Virginia’s Mountain Magic: Music, Crafts, Lodging
In Virginia’s southwest and its Blue Ridge Highlands, toe-tapping fiddle and banjo tunes as well as blends of folk and popular music ring out against the mountains. Along the region’s back roads and main streets, discover the other kind of mountain magic: handmade quilts and pottery plus contemporary glass, fiber and wood creations.
To let visitors discover what locals always knew and loved, the area created the Crooked Road, a music heritage trail. The path zigzags and meanders for 253-miles through ten counties of the Appalachian Mountains. In The Crooked Road, a Music Heritage Trail, Joe Wilson details the venues from local country stores to festivals more than 40-years-old.
Galax and Floyd, two popular music towns, also have nearby craft centers and galleries. In Galax, the Blue Ridge Music Center, milepost 213 on the Blue Ridge Parkway, offers concerts in an amphitheater plus free, live mid-day mountain music daily, noon-4 pm from May through October.
Operated by the National Park Service and the National Council for the Traditional Arts, the Center features a museum that chronicles the development of American mountain music. The 2012 exhibit, also open May through October, details how traditional tunes played on the African banjo and the European fiddle met and merged to create the lively rhythms of the mountain regions of Virginia and North Carolina.
The Annual Old Fiddler's Convention takes place in Galax on the second weekend in August. In 2012 the town hosted its 77th gathering. At the popular event, hear bluegrass and old -time music played on mandolins, banjos, dulcimers, autoharps, and of course, fiddles, at what’s billed as the U.S.’s oldest traditional music event. Flat-foot dancers (a mountain specialty) stomp in time to the ditties.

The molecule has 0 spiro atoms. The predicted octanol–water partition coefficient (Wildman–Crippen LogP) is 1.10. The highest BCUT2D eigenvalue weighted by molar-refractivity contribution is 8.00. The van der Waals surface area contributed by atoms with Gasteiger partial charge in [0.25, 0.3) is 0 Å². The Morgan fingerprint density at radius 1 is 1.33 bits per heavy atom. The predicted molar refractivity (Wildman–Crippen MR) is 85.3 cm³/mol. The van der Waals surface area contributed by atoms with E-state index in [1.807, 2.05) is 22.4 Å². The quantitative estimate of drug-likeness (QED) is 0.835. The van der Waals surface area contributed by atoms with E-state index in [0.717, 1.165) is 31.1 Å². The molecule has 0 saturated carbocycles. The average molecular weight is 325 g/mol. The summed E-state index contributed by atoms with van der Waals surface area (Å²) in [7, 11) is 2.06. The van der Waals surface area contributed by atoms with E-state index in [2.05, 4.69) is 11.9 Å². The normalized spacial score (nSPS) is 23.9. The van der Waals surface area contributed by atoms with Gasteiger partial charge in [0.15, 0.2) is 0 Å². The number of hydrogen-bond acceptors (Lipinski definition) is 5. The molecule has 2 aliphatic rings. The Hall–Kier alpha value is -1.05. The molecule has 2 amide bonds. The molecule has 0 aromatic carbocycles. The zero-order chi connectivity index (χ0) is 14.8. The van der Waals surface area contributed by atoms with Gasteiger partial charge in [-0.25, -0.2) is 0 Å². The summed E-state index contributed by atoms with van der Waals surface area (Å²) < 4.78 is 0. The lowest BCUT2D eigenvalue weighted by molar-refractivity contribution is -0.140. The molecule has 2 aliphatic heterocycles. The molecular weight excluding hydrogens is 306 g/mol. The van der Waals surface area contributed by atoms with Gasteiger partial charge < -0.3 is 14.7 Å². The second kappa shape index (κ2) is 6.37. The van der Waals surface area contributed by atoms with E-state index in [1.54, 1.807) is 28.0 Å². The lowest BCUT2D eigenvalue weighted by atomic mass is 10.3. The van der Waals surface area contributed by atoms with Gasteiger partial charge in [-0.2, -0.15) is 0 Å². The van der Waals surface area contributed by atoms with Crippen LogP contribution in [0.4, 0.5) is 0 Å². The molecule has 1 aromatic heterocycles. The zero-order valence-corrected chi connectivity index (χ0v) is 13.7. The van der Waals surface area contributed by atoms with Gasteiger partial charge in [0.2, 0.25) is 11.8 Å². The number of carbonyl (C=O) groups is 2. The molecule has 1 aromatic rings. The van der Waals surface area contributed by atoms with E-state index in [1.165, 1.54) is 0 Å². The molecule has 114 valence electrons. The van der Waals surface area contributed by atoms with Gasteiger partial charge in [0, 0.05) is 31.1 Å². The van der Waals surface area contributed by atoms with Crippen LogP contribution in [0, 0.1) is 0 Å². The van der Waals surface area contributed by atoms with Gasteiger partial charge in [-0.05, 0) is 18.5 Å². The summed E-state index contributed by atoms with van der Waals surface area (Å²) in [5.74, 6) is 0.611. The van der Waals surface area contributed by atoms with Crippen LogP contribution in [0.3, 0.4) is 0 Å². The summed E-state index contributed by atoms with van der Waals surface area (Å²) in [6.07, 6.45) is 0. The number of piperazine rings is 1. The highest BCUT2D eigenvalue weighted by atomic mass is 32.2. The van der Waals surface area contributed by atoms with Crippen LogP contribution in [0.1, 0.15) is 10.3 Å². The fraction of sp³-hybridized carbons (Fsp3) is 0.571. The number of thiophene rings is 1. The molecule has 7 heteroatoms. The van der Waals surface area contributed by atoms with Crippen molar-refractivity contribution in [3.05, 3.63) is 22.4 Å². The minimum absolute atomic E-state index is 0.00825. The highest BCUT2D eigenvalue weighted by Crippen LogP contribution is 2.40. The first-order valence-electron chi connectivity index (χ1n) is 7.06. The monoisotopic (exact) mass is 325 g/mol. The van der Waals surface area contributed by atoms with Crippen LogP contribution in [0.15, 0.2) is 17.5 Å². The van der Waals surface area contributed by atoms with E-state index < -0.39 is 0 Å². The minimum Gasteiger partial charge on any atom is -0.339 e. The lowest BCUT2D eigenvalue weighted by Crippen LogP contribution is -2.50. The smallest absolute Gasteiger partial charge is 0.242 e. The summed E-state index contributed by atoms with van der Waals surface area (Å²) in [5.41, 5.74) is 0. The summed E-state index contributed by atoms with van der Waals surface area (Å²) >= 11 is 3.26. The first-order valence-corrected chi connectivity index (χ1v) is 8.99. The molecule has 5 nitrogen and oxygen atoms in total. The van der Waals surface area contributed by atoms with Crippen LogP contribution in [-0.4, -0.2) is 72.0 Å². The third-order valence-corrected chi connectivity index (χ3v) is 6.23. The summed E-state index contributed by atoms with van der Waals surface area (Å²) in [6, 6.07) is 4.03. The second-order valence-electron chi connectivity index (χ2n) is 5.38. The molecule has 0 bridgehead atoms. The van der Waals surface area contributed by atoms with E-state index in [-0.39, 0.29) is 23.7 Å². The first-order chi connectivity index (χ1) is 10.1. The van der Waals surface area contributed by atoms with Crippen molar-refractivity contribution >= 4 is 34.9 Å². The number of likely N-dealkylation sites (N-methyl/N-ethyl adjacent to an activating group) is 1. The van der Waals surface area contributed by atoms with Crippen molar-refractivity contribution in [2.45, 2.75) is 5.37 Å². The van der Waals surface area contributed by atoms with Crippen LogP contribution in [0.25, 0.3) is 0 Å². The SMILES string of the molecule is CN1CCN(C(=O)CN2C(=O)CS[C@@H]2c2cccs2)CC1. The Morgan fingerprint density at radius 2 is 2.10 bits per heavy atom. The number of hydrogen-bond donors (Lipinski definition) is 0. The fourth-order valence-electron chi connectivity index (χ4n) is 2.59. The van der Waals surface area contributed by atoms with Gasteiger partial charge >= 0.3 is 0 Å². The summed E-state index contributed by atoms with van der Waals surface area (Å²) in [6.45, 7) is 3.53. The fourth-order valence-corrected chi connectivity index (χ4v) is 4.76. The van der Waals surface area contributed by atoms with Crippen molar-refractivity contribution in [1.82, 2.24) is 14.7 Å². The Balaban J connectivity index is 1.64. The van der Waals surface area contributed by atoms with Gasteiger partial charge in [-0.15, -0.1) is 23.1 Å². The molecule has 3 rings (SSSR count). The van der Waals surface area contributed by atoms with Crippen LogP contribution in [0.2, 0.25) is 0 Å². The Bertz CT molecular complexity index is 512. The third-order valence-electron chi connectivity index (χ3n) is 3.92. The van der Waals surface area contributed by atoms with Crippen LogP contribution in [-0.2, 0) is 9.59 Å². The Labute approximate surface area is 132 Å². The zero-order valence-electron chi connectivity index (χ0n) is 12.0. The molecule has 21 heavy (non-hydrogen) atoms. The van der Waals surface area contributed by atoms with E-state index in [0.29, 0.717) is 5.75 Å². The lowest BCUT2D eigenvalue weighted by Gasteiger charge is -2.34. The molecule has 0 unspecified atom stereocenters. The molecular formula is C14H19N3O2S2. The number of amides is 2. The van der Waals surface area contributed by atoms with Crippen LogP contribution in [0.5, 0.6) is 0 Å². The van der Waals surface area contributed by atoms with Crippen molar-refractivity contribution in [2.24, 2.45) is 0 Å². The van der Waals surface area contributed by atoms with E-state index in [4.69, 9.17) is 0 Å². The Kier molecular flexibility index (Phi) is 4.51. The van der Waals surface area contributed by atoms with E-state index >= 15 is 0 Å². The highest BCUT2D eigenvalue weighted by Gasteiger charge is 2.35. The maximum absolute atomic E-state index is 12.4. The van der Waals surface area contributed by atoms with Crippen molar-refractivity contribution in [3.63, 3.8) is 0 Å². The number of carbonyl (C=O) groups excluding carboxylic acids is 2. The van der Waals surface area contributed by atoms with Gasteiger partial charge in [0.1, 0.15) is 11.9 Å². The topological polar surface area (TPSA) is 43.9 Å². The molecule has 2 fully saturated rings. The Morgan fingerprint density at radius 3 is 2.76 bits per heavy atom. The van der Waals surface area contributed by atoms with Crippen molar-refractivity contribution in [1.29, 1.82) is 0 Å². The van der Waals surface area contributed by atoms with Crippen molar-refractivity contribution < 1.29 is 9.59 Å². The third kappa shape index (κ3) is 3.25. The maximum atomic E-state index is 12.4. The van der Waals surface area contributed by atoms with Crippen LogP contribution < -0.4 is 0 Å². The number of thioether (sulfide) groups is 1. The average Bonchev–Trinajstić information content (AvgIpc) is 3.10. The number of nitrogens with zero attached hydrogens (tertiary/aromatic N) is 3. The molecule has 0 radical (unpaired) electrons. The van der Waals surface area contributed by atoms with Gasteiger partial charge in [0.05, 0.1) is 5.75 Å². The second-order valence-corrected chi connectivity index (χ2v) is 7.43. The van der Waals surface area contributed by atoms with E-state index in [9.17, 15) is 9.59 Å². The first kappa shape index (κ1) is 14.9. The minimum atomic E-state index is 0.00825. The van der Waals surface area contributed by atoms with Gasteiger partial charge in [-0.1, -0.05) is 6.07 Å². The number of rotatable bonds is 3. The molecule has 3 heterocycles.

Half the fun comes from watching the audience. They are down-home and dancing. Fans clog as performers play, and impromptu jam sessions break out in the parking lot and continue until the rooster crows. Musicians and bands compete from all over the world for prize money. Because motels book up fast, many of the spectators simply camp in town. If you plan on camping, arrive a week ahead of time.
At the Chestnut Creek School of the Arts, North Main Street, in Galax, you can admire and purchase artisan crafted items as jewelry, wooden bowls and boxes and works in fiber.
In Floyd, visit the Floyd Country Store. During the week it sells a little bit of a lot of items from hard-working jeans to bib overalls, crafts and hand-dipped ice cream. The Friday Night Jamborees draw visitors. Gospel music takes over the first hour, followed by two dance bands. Every Sunday afternoon, the store hosts a Mountain Music Jam Session.
Among the several chain hotels near Galax are the Hampton Inn Galax, the Holiday Inn Express and the Quality Inn. Floyd has the eco-friendly Floyd Hotel and several bed and breakfast establishments.
For a special kind of mountain magic, stay at the Primland Resort Lodge, Meadows of Dan. Sprawled on 12,000 acres, the luxury property features a golf course, horseback riding, fly fishing, mountain biking, kayaking, and clay shooting (plus hunting in season). The piece de resistance: stargazing at the property’s own observatory, one equipped with a high-powered telescope. The spa, although small, has an excellent staff.
The décor in the main building and its guest rooms is simple and suave. Most rooms feature sitting areas and decks from which to admire the views. The cottages, with 1-7 bedrooms, are country comfortable. Romantics should choose the Golden Eagle Tree House, a wooden structure that nests in the strong limbs of an oak tree near a ridgetop 2,700 feet above the Dan River.
It's worth the extra drive time to visit Galax, Floyd and Primland Resort Lodge.